Mylan N.V.
Apr 20, 2017

Mylan Launches Generic Trilafon Tablets

HERTFORDSHIRE, England and PITTSBURGH, April 20, 2017 /PRNewswire/ -- Mylan N.V. (NASDAQ, TASE: MYL), today announced the U.S. launch of Perphenazine Tablets USP, 2 mg, 4 mg, 8 mg and 16 mg, a generic version of the reference listed drug, Trilafon Tablets 2 mg, 4 mg, 8 mg and 16 mg, originally marketed by Schering. Mylan received final approval from the U.S. Food and Drug Administration (FDA) for its Abbreviated New Drug Application (ANDA) for this product, which is used in the treatment of schizophrenia and for the control of severe nausea and vomiting in adults. (1)

Perphenazine Tablets USP, 2 mg, 4 mg, 8 mg, and 16 mg, had U.S. sales of approximately $41 million for the 12 months ending Feb. 28, 2017, according to IMS Health.

Currently, Mylan has 236 ANDAs pending FDA approval representing approximately $104.3 billion in annual brand sales, according to IMS Health. Forty-six of these pending ANDAs are potential first-to-file opportunities, representing $42.7 billion in annual brand sales, for the 12 months ending Dec. 31, 2016, according to IMS Health.

Mylan is a global pharmaceutical company committed to setting new standards in healthcare. Working together around the world to provide 7 billion people access to high quality medicine, we innovate to satisfy unmet needs; make reliability and service excellence a habit; do what's right, not what's easy; and impact the future through passionate global leadership. We offer a growing portfolio of approximately 7,500 marketed products around the world, including antiretroviral therapies on which approximately 50% of people being treated for HIV/AIDS in the developing world depend. We market our products in more than 165 countries and territories. We are one of the world's largest producers of active pharmaceutical ingredients. Every member of our more than 35,000-strong workforce is dedicated to creating better health for a better world, one person at a time. Learn more at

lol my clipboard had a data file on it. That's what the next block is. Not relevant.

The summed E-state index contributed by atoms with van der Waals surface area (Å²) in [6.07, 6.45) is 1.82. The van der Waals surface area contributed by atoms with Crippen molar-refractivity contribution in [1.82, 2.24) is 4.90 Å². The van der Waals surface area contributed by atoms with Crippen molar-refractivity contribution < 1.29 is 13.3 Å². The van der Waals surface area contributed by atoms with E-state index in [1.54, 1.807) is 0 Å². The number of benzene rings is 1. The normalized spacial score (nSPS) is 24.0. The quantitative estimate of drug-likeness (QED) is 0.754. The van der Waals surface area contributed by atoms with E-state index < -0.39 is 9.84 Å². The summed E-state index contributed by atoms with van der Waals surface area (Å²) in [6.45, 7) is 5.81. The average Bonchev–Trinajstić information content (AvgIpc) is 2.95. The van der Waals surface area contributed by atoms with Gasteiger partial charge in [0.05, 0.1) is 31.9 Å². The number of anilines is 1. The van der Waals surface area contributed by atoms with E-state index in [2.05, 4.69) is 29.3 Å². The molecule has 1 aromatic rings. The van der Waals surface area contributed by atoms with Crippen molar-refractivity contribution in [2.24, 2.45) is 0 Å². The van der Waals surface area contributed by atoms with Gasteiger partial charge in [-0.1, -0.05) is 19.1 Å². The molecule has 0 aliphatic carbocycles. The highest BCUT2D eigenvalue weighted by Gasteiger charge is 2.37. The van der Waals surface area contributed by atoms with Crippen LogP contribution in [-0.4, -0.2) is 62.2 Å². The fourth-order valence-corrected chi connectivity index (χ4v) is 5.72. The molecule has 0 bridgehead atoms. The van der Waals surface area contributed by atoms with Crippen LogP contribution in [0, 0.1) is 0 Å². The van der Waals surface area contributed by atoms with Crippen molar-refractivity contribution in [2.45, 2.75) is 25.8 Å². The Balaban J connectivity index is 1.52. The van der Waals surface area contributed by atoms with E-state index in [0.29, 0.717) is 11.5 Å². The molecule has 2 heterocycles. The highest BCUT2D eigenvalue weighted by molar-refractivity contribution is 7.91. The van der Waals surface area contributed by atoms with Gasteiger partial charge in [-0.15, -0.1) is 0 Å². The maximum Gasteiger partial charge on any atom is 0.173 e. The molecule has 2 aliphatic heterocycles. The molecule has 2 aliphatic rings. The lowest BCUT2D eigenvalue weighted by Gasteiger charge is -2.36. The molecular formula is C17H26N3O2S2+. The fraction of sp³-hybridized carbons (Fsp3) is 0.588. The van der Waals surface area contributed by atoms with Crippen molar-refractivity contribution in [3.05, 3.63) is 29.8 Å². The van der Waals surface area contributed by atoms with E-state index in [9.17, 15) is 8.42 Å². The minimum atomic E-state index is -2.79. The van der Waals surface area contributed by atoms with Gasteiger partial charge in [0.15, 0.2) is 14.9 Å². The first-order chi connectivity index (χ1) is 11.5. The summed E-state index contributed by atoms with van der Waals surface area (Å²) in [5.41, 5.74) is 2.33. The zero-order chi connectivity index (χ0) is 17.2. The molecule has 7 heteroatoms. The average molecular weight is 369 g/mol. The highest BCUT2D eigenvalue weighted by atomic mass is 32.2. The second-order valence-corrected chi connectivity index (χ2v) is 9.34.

(1) Patients with dementia-related psychosis who are treated with antipsychotic drugs are at an increased risk of death as shown in short-term controlled trials. The deaths appeared to be either cardiovascular (e.g., heart failure, sudden death) or infectious (e.g. pneumonia) in nature. This drug is not approved for the treatment of patients with dementia-related psychosis.

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